Moody calls for clinical England

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The Independent Online

Lewis Moody warned England cannot afford to go into their shells as they begin preparations for Saturday's must-win clash with Argentina at Twickenham.

England head into the game on the back of an 18-9 defeat to Australia which highlighted a host of familiar frailties, chief among them a lack of creativity and an inability to win quick ball.



Moody did all he could in that area on Saturday and, along with Jonny Wilkinson, was one of England's most impressive performers on his return to the Test team.



The tigerish Leicester flanker believes England must look to express themselves if they are to bounce back against an Argentina side that has also been hit by injuries.



"Argentina will be flipping tough, as we well know," said Moody.



"We have to make sure we don't go into our shells. We now have to build on the quality we had, the nuggetyness and the fight we showed to keep them out when they could have scored a couple of times.



"That builds confidence and we have to make sure we are more clinical when it comes to taking points and scoring tries.



"There is a lot to work on for all of us. Defensively, we need to get in their faces a bit more and in our attack we have to start finding those holes."



The Wallabies captain Rocky Elsom encapsulated the major problems Johnson and his management team must solve this week by admitting that Australia did not feel remotely threatened by England's attack.



England were on the front foot in the opening 20 minutes and Wilkinson kicked them into a 6-0 lead but even during that period of dominance the Australian line was barely threatened.



That platform disintegrated when Australia cranked up their game in the second half and England did not score another point after the 28th minute.



Some harsh questions have started to be asked about England's progress - or lack of it - under Johnson, and of their tactical approach.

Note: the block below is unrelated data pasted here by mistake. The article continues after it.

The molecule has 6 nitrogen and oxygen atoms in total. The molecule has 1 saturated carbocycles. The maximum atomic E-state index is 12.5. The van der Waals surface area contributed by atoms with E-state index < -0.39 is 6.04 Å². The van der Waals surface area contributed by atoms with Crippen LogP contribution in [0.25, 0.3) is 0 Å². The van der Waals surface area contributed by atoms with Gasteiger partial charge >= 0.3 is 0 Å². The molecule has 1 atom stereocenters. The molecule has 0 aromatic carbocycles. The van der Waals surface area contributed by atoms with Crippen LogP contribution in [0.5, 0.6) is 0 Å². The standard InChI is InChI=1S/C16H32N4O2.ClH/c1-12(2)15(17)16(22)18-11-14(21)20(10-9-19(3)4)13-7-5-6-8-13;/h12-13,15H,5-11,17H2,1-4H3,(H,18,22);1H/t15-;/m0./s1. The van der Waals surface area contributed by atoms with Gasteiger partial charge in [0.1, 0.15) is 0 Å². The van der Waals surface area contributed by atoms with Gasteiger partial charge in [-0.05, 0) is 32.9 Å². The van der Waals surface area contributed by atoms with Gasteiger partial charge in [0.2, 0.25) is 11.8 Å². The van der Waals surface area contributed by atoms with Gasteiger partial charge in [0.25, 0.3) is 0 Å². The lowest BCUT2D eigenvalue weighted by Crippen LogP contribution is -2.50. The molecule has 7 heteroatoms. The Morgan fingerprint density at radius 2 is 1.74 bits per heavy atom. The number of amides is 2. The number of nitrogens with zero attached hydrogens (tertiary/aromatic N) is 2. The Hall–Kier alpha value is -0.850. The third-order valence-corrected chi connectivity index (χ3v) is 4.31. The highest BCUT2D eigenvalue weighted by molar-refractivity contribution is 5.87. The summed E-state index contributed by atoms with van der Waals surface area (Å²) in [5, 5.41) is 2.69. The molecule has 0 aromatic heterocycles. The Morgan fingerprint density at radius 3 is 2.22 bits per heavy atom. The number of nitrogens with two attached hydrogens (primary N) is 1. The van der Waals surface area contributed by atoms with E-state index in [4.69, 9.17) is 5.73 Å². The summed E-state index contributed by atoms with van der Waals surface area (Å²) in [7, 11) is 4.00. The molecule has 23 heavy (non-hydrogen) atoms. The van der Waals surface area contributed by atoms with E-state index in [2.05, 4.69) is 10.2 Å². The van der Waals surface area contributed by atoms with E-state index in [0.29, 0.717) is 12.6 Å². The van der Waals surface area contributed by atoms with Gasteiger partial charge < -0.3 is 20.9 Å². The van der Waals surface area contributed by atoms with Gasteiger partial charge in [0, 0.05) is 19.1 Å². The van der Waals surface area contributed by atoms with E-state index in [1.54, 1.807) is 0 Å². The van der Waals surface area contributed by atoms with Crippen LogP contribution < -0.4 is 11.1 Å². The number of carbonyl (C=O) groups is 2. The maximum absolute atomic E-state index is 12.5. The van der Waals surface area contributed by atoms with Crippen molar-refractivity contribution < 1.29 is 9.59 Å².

Argentina centre Gonzalo Tiesi believes England's game-plan is inhibiting his his club-mate Danny Care, whose sniping runs and quick thinking set the tempo for Harlequins.



And as a former London Irish player, Tiesi admitted he is also surprised at how little impact England's attack coach Brian Smith - the former Exiles boss - is having.



The suspicion, all but confirmed by one player last week, is that Smith is having to fight an uphill battle against the rest of an England management team bent on being conservative.



"People say Danny is asked to do things that he normally doesn't do or maybe he is limited because it is more structured," said Tiesi.



"He is a top-class player and should be able to adapt but sometimes international rugby is different to club rugby.



"You are not going to run from your own 22 and sometimes you have to play things more by the book."



England's defeat to Argentina saw them slip back down to their lowest ever world ranking of eighth and Johnson's record since taking charge is now seven defeats from 12.



One of the five victories came in the drawn summer Test series against the Pumas, who England will face again in the pool stages of the 2011 World Cup.



With New Zealand arriving at Twickenham on November 21, neither England nor Johnson can afford anything other than a repeat of that Old Trafford victory.



"There is always pressure," said Moody.



"It is as simple as that. It really would have been a big bonus to get that win from this first game.



"It is good to get that game out of the way, to realise where we are as a team that has been depleted by I don't know how many injuries and know what we have got to work on.



"It would have been better to work on them after a win but we can take some positives. Jonny controlled everything and at times we looked dangerous but we just couldn't finish it off.



"We have to keep those positive and now work on the areas that weren't so good."



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